It can be argued that web spiders occasionally losing their webs from such kicks is the natural state. What we recorded adjacent to Tierberg were the consequences of frequent high stocking densities of resident grazers, effects that go beyond the impact on plants alone, suggesting that grazers have far-reaching ecological impacts across trophic levels.

Sanctuary

We could not have recognised this if it had not been for the Tierberg LTER sanctuary, SAEON’s research terrain from which sheep, cattle and larger game are excluded by a fence surrounding the property. This makes the fence an important component of the research being conducted at Tierberg, as it controls disturbance to plants, small animals, experiments and equipment.

The sanctuary of Tierberg may be deemed to be unnatural – the exclusion of most large game species and domestic grazers is not the normal condition in these Karoo rangelands – but it serves as a window through which to recognise the many effects of fencing and impacts of grazers on karoo shrublands.

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Ground-living spiders were less affected by sheep, but face other dangers. When Microhodotermes viator termites from a heuweltjie attacked a female baboon spider and her creche of spiderlings from below inside the spider burrow (inset), a fountain of frenzied spiders gushed out, and the female finally limped off, carrying termites clamped to her foot and belly, ouch!

Finding Nemoscolus has taught us something new about a place we thought scientists already knew so well. There is sure to be a lot else scientists will continue to learn at Tierberg.

When you come to visit be sure to also look out for Nemoscolus with its remarkable, neat web topped with an exclamation mark… or was that a question mark? See for yourself, find Nemoscolus.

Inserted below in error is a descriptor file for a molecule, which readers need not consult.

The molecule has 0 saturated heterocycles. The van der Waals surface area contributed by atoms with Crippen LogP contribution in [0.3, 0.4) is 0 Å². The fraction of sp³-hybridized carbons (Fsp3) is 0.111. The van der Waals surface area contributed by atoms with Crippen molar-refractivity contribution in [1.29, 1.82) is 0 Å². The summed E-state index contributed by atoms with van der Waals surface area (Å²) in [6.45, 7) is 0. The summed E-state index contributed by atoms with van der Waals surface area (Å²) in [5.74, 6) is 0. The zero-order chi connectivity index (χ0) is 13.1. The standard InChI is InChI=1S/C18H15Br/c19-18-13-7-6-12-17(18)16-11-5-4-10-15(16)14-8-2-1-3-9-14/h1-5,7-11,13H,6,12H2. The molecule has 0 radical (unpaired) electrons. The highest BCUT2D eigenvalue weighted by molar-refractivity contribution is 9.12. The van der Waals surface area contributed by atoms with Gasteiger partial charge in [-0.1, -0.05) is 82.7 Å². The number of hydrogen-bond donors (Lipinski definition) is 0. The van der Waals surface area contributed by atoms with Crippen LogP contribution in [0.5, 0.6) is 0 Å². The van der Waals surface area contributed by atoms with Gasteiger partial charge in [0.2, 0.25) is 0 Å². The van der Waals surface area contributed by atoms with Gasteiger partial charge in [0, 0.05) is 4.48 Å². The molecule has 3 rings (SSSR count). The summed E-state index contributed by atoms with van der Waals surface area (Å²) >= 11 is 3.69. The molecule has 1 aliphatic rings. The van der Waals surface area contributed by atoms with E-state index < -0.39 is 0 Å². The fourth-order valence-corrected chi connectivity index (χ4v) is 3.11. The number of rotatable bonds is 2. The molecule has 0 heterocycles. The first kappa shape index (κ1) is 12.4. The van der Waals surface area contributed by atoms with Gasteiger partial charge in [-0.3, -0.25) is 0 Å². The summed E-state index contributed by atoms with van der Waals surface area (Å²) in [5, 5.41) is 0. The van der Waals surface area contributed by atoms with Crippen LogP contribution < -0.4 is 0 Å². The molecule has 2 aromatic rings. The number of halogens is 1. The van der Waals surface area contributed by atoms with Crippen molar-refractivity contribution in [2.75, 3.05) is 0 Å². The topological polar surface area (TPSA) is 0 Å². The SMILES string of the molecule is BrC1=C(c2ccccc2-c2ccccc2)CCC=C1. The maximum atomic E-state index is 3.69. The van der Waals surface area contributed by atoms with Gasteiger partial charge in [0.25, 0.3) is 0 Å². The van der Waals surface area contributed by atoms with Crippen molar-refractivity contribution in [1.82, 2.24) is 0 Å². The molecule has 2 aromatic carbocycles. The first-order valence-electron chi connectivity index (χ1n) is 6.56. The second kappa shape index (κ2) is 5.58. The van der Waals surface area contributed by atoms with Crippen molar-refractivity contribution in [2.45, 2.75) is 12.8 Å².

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Visiting scientist Yael Lubin from Israel introduces Wolwekraal intern Yondela Nqadala to spiders

1 SAEON Arid Lands Node, Kimberley, South Africa

2 Ben Gurion University, Sde Boqer Campus, Negev, Israel

Since we conducted our fieldwork in January 2017, ownership and land use has changed on Tierberg’s neighbouring farms. Sheep were removed and a large game ranch without internal fences is being established. Fenced-in Tierberg is well-positioned in the middle of the changing landscape and geared to continue observing and conducting critical tests with experiments that help reveal drivers of change.

Exclusion plots are recognised as a powerful tool in rangelands worldwide. The Kenya Long-Term Exclosure Experiments (KLEE) is rated as the most productive field experiments ever carried out on the continent of Africa. By comparison, Tierberg LTER is much smaller in scale and not as complex, but it, too, can boast an impressive output of publications, over a hundred, and many collaborators over the last three decades. Many scientists from South Africa and abroad – in this case from Israel – have made use of Tierberg to learn about the Karoo, about rangelands in arid lands, and about ecology in a changing world.